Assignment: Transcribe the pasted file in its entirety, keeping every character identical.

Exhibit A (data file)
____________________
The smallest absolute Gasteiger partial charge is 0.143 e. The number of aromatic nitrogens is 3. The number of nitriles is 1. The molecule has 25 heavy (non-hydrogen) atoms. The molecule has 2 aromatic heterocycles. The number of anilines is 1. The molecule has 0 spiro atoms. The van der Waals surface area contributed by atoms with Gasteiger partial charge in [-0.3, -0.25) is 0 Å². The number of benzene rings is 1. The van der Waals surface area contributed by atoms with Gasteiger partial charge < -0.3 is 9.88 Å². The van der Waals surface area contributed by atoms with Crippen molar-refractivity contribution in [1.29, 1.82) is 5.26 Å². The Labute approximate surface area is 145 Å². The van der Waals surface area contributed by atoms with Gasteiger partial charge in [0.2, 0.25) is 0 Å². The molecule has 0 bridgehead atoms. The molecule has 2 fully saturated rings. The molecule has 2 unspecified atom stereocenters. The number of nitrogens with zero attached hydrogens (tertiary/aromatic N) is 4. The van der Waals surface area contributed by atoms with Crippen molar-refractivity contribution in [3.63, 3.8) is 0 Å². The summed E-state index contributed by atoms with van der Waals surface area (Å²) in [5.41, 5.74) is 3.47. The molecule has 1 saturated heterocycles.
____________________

The smallest absolute Gasteiger partial charge is 0.143 e. The number of aromatic nitrogens is 3. The number of nitriles is 1. The molecule has 25 heavy (non-hydrogen) atoms. The molecule has 2 aromatic heterocycles. The number of anilines is 1. The molecule has 0 spiro atoms. The van der Waals surface area contributed by atoms with Gasteiger partial charge in [-0.3, -0.25) is 0 Å². The number of benzene rings is 1. The van der Waals surface area contributed by atoms with Gasteiger partial charge < -0.3 is 9.88 Å². The van der Waals surface area contributed by atoms with Crippen molar-refractivity contribution in [1.29, 1.82) is 5.26 Å². The Labute approximate surface area is 145 Å². The van der Waals surface area contributed by atoms with Gasteiger partial charge in [0.2, 0.25) is 0 Å². The molecule has 0 bridgehead atoms. The molecule has 2 fully saturated rings. The molecule has 2 unspecified atom stereocenters. The number of nitrogens with zero attached hydrogens (tertiary/aromatic N) is 4. The van der Waals surface area contributed by atoms with Crippen molar-refractivity contribution in [3.63, 3.8) is 0 Å². The summed E-state index contributed by atoms with van der Waals surface area (Å²) in [5.41, 5.74) is 3.47. The molecule has 1 saturated heterocycles.